On Tuesday, tens of thousands of service workers around the country are planning to walk off the job, to call for an increase in the federal minimum wage.
Contract workers at O'Hare International Airport in Chicago will be among those walking off. The airport workers decided to wait until after the holiday rush to stage their protest.
"As soon as you walk off the job you are risking something," says University of Denver Daniels College of Business Professor Cindi Fukami.
Fukami, an expert in unions and labor disputes, says these workers are taking that risk, in hopes that publicity from the walk off will win them public support. She says in recent years the public has become more sympathetic to the plight of minimum wage workers.
"I think their timing is better now than it was four years ago because the economy is in much better shape. You can look at the positive votes on minimum wage throughout the country as a sign that people really understand that $8 an hour is not sufficient for a family," says Fukami.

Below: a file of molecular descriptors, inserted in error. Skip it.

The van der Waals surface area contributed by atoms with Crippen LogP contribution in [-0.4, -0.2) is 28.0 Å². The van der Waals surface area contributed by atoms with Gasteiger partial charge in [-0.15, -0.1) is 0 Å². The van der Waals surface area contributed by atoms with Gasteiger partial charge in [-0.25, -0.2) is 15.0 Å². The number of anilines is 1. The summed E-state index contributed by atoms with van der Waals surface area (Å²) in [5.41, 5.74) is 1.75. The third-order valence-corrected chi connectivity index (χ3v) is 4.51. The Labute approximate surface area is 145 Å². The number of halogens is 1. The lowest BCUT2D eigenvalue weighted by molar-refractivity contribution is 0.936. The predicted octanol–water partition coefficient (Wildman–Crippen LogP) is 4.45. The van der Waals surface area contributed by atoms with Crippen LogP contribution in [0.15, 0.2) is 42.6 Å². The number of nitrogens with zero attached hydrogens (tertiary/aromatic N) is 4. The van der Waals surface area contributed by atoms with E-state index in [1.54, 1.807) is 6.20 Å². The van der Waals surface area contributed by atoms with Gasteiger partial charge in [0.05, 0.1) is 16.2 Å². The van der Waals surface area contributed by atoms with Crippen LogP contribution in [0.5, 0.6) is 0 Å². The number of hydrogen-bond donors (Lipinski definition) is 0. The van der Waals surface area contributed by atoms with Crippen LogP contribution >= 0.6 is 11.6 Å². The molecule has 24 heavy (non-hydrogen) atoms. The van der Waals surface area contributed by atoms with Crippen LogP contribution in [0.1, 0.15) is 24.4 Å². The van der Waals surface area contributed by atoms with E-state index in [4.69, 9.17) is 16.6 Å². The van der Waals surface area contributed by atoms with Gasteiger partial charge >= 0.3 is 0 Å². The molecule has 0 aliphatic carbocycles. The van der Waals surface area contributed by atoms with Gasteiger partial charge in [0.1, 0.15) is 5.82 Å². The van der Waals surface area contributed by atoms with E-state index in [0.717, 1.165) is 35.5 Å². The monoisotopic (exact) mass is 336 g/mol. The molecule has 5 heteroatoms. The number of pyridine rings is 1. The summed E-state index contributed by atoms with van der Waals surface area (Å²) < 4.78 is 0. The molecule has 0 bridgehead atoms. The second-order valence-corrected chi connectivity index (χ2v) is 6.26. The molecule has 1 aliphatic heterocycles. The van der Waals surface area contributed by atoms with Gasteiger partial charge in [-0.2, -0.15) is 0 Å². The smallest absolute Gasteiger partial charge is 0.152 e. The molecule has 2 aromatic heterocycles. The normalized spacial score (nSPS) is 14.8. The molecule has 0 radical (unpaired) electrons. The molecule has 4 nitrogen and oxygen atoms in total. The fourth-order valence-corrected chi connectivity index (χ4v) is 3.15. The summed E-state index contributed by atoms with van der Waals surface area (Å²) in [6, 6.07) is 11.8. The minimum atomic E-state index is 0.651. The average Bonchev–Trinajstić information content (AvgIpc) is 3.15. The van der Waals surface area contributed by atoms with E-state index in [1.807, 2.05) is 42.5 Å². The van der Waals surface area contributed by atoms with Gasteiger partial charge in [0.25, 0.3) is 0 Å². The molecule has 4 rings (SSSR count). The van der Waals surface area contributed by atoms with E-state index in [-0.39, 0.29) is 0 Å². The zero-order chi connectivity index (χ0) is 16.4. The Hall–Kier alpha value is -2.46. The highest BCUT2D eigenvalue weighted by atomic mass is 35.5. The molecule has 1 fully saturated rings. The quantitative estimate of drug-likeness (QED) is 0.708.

Colorado recently passed a plan to gradually raise the minimum wage from the current $8.31 per hour to $12 per hour by the year 2020.
The contract workers at O'Hare include janitors, baggage handlers, and maintenance workers. They are not part of a union and have fewer protections that union members. Service workers around the country are calling for a federal minimum wage of $15 dollars an hour.